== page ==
- showing good manners toward others, as in behavior, speech, etc.; courteous; civil: a polite reply.
- refined or cultured: polite society.
- of a refined or elegant kind: polite learning.
Origin of polite
Synonyms for politeSee more synonyms for on Thesaurus.com
Antonyms for polite
Examples from the Web for politeness
Contemporary Examples of politeness
Humor, blue eyes, and Midwestern politeness: what more could the ladies (and a good portion of the men) of New York want?The Captain’s Log: Derek Jeter’s Lady-Killing Past, From ‘Yeah, Jeets!’ to Gift Baskets
September 28, 2014
Until of course even they reach the limit of their politeness.11 Best Monty Python Moments
November 20, 2013
He parried every question and implication that Wallace threw at him with equanimity, humility, politeness, and even humor.Was Mike Wallace’s Toughest Interview a 12-Year-Old Kid?
April 14, 2012
Used as a humorously exaggerated formula of politeness when refusing food.Wunnerfitz! Sollybuster! The Fun of the Dictionary of American Regional English
April 12, 2012
In a later scene when Smiley interrogates Haydon, they never break through the barrier of politeness.‘Tinker Tailor Soldier Spy’: Oscar Nominees Gary Oldman and Peter Straughan
February 15, 2012
Historical Examples of politeness
You'd better not tell him so, or he might give you a lesson in politeness.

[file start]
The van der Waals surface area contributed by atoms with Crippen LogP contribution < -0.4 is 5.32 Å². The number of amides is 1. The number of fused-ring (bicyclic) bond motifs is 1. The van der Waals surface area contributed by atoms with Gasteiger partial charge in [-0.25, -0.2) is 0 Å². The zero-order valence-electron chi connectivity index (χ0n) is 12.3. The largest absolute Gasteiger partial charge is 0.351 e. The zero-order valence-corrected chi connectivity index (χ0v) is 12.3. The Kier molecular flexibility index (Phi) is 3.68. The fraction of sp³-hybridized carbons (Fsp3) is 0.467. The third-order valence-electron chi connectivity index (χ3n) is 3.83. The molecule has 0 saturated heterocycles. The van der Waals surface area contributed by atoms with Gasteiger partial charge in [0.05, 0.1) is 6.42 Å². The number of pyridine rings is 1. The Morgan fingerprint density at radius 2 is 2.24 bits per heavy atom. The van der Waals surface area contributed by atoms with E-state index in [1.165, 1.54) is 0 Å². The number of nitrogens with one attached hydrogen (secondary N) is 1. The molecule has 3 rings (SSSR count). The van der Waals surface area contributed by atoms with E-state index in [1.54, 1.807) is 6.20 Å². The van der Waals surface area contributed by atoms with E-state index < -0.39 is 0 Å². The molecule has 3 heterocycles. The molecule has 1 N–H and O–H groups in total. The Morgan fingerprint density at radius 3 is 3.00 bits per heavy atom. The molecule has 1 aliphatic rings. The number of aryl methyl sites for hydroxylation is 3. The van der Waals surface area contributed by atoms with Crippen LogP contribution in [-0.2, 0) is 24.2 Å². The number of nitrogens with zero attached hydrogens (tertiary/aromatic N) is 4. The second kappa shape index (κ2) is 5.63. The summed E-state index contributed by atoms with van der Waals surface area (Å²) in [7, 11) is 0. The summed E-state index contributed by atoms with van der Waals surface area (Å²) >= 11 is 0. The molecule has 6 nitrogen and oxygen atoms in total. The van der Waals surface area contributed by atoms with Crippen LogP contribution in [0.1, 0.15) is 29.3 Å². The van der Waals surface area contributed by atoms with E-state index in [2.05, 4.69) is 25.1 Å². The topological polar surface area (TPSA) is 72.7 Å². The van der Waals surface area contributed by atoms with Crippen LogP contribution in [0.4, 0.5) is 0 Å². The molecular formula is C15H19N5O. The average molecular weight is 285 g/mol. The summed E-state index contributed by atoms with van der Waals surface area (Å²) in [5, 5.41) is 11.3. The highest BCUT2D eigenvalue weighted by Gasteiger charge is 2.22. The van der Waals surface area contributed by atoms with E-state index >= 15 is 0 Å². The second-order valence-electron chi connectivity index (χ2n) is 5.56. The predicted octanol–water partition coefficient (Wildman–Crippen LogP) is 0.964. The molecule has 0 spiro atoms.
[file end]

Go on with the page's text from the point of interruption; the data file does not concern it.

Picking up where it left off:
"Don't let me detain you," said Halbert, with an elaborate share of politeness.
He was as indefatigable in politeness, as his wife had been in her regimental duties.
But Mr. Hand, flattered by her politeness, begged her to remain.The Raid From Beausejour; And How The Carter Boys Lifted The Mortgage
Charles G. D. Roberts
How you oppress me, my dearest friend, with your politeness!Clarissa, Volume 1 (of 9)
- showing regard for others, in manners, speech, behaviour, etc; courteous
- cultivated or refinedpolite society
- elegant or polishedpolite letters
Word Origin for polite
late 14c., "polished, burnished" (mid-13c. as a surname), from Latin politus "refined, elegant, accomplished," literally "polished," past participle of polire "to polish, to make smooth" (see polish (v.)). Used literally at first in English; sense of "elegant, cultured" is first recorded c.1500, that of "behaving courteously" is 1748 (implied in politely). Related: Politeness.